What Does HVAC Mean?

What Does HVAC Mean?

The term HVAC stands for heating, ventilation and air conditioning. In most homes you will have an indoor unit called an air handler, an outdoor unit called a condenser, and a duct system which runs through your attic space or a crawl space to deliver the air throughout each room of your home. While your system’s heating component produces warm air, the cooling component actually removes heat from the air causing it to feel cool.

As Floridians, we generally place the most value in the AC part of HVAC, but each component of this acronym is equally important in providing a home environment that is comfortable and healthy. Learn more about what your HVAC system does for you.

Heating

You may not get regular use out of your heating system, but even Florida’s mild winters call for a warm, toasty home from time to time. The two most common types of heating systems in Florida are heat pumps and straight cool systems with electric heat. Heat pumps provide heat by extracting the heat from the outdoor air and transferring it through the outdoor and indoor portion of the system, into your home through the duct system. Straight cool systems with electric heat use an air handler with heat strips that heat up like a toaster and circulate the heat through your home. Homes in cooler climates may use a furnace to produce heat, which commonly run on gas or oil.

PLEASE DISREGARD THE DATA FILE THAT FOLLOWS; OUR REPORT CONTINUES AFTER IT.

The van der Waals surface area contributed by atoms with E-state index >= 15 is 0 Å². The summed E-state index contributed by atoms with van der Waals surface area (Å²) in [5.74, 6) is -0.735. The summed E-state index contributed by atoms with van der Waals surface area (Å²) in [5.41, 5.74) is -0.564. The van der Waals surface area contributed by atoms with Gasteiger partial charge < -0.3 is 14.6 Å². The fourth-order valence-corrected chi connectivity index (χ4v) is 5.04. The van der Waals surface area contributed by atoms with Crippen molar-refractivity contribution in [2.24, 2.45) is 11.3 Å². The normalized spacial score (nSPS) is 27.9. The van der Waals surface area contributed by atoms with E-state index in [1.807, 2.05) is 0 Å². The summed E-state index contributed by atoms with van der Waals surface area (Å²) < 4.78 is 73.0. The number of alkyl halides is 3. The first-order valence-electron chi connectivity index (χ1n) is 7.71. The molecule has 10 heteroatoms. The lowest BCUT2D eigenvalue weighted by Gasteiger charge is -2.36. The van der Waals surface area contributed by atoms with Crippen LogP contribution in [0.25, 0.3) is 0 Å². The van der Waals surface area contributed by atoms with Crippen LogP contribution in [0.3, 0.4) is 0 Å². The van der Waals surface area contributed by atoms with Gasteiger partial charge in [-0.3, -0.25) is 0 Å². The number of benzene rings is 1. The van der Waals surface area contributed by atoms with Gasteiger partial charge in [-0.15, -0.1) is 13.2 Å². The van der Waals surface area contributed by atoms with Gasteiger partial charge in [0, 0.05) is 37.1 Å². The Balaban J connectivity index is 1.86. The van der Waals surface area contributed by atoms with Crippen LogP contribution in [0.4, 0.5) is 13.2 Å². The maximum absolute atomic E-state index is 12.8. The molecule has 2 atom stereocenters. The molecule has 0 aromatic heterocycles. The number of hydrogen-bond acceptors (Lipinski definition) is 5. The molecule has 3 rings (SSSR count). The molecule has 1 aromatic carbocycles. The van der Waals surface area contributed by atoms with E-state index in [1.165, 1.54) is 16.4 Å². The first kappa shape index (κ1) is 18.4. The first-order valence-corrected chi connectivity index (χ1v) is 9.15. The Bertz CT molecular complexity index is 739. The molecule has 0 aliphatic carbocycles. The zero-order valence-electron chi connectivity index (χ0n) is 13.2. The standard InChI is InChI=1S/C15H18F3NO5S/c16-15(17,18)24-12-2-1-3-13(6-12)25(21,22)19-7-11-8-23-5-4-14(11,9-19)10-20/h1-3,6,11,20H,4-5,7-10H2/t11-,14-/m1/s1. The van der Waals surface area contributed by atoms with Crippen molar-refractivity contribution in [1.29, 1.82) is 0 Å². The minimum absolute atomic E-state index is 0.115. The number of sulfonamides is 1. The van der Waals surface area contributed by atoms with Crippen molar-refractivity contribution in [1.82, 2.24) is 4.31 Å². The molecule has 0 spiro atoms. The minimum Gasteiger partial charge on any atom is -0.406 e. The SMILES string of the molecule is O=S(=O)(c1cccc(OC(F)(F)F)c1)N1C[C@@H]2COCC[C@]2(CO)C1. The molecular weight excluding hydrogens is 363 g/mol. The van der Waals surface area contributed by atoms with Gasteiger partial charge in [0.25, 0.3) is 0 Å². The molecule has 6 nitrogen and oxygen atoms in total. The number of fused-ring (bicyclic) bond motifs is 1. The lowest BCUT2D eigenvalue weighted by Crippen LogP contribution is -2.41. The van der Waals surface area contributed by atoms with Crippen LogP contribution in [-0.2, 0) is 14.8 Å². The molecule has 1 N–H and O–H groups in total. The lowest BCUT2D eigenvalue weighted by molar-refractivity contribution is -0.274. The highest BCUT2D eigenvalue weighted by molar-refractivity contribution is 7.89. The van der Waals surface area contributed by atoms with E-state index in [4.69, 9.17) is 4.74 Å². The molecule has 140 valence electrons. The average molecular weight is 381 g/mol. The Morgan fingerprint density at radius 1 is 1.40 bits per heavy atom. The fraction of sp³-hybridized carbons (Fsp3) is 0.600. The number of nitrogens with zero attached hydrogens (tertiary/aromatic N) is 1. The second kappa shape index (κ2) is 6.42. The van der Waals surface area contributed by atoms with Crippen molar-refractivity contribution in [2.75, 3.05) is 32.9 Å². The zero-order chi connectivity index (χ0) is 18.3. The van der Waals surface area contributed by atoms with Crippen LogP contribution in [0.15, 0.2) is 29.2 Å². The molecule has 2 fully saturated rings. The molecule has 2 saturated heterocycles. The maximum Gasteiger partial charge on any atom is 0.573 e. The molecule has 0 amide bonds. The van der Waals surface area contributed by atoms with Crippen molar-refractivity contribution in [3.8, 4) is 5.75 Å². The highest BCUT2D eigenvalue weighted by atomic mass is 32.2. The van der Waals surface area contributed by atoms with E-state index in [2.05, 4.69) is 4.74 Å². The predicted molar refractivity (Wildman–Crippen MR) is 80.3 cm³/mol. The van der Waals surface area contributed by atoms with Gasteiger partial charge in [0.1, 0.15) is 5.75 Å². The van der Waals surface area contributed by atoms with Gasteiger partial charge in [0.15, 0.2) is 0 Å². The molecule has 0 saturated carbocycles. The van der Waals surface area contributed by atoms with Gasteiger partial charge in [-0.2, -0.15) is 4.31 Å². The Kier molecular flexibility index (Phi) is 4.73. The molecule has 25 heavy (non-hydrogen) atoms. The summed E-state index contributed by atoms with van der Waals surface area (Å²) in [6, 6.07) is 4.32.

Ventilation

While your duct system distributes the warm or cool air throughout your home, it does not provide for ventilation. The ventilation component consists of removing objectionable odors and contaminants from spaces such as bathrooms and kitchens.  This is done through a separate exhaust fan. Ventilation can also consist of bringing in fresh outdoor air and adding it to your AC system, thereby spreading it through your duct system. Adding outdoor air to your system will help to combat stale and contaminated air.

Air Conditioning

The most common type of cooling system is a split system, which contains both outdoor and indoor components. Outside you’ll find a condenser and a compressor, and inside you’ll find an evaporator coil and blower motor. The compressor pumps refrigerant through your system, which converts from a gas to a liquid, then back again. This allows your AC to transfer heat from inside your home to the outdoor air.

Get Quality Care for Your HVAC!

At Air Tech of Central Florida, our team of professionals knows its way around every component of your HVAC system. Whether you need maintenance, repairs or an entirely new system installed, we have you covered. Call us today!

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